Ender's Game

Just finished Ender's Game. All throughout it, I could not help but reminisce about the hours spent in Descent and and the spatial awareness they hammered into me (I was never a top player, but I always had this knack for hitting opponents with well-aimed rockets, even if we were both in mid-air...).

It made me realize how I missed squad games. Free-for-alls are fun, sure, but playing CTF in the space maps against other human players was the most fun I ever had in front of a computer. It wasn't the kind of game where strategy could be finely honed, but it sure made you develop quick assessment and tactical skills.

But even if you de-emphasise the Battle Room, the book is very good indeed - my only regret is that it took me so long to finally get to read it. I understand how it may seem scary, inhuman and militaristic to some, but Ender's internal strife drives home the point that kids do know there is a lot more to things besides games.

And yes, I believe that kids what are not coddled into self-indulgence do think that way - it's just as stupid to assume children can't understand what's happening around them as it is monstrous to train them for battle.

But the truly interesting part is when you start trying to match our current reality to the book. Besides the eerie similarity of the "public nets" to political blogging, take America's Army, for instance.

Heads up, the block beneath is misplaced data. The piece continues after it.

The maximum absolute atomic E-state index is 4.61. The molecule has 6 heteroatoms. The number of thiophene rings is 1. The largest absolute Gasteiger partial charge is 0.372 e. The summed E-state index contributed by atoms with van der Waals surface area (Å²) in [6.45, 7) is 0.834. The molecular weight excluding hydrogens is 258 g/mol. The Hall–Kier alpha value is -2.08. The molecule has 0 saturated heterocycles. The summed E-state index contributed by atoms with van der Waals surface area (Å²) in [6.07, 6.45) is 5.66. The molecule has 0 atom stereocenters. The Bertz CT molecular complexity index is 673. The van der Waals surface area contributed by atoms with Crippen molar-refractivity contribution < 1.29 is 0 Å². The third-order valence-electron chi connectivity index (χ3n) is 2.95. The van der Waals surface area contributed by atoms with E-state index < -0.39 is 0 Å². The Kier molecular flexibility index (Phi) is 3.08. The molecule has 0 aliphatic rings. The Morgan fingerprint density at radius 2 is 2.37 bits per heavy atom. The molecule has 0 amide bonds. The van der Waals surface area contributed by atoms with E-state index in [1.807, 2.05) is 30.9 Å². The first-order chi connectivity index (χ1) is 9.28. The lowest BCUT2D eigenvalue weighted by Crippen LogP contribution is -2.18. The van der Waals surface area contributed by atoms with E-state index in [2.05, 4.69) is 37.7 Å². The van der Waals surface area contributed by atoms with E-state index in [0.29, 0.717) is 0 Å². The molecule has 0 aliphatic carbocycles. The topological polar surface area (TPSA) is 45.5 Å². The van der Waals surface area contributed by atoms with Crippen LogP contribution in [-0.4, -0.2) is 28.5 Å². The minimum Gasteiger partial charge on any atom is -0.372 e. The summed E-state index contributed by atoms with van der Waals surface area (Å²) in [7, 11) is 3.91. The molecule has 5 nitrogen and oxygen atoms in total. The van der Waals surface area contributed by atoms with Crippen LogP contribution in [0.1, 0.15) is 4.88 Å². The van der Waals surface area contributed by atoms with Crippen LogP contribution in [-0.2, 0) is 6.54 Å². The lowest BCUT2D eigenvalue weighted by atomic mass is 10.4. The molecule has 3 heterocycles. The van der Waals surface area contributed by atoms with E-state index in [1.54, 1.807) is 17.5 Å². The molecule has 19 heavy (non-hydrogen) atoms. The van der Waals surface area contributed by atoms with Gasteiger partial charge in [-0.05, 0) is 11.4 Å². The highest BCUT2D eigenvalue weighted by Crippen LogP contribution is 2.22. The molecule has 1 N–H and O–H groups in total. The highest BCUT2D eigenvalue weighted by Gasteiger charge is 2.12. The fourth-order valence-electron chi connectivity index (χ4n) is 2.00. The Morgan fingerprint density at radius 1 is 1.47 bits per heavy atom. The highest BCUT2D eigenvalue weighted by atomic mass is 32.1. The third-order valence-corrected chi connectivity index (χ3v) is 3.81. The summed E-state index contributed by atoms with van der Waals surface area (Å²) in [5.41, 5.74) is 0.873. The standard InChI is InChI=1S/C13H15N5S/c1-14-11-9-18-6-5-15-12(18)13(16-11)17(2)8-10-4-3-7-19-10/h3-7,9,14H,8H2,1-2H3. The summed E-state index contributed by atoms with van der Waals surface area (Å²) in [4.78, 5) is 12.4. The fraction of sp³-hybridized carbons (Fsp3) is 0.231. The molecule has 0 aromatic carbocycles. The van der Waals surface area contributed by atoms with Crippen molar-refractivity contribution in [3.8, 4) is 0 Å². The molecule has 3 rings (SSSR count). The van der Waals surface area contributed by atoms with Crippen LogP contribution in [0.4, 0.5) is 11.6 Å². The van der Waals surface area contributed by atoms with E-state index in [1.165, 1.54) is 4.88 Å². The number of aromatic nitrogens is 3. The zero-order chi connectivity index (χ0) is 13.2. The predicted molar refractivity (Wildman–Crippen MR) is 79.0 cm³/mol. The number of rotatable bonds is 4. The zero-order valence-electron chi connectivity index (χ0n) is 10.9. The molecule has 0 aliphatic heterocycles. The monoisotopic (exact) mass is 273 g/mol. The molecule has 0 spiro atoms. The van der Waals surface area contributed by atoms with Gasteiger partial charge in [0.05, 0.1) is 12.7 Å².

I will leave you to make up your own mind about it (as always), but it does smack of the Battle Room more than a bit. A distributed, worldwide, virtual Battle Room that may be the training grounds for quite a few Enders.

For the record, I think that any kid with enough brains and freedom to think for him/herself will be able to distinguish between a game (any game) and reality - and that pretty much all of them will reach much the same conclusions as Ender did regarding warfare.

But I will leave the matter at that, since there is plenty of evidence lying around that we, as a society, have a very broad spectrum of opinions regarding how best to rear our young...

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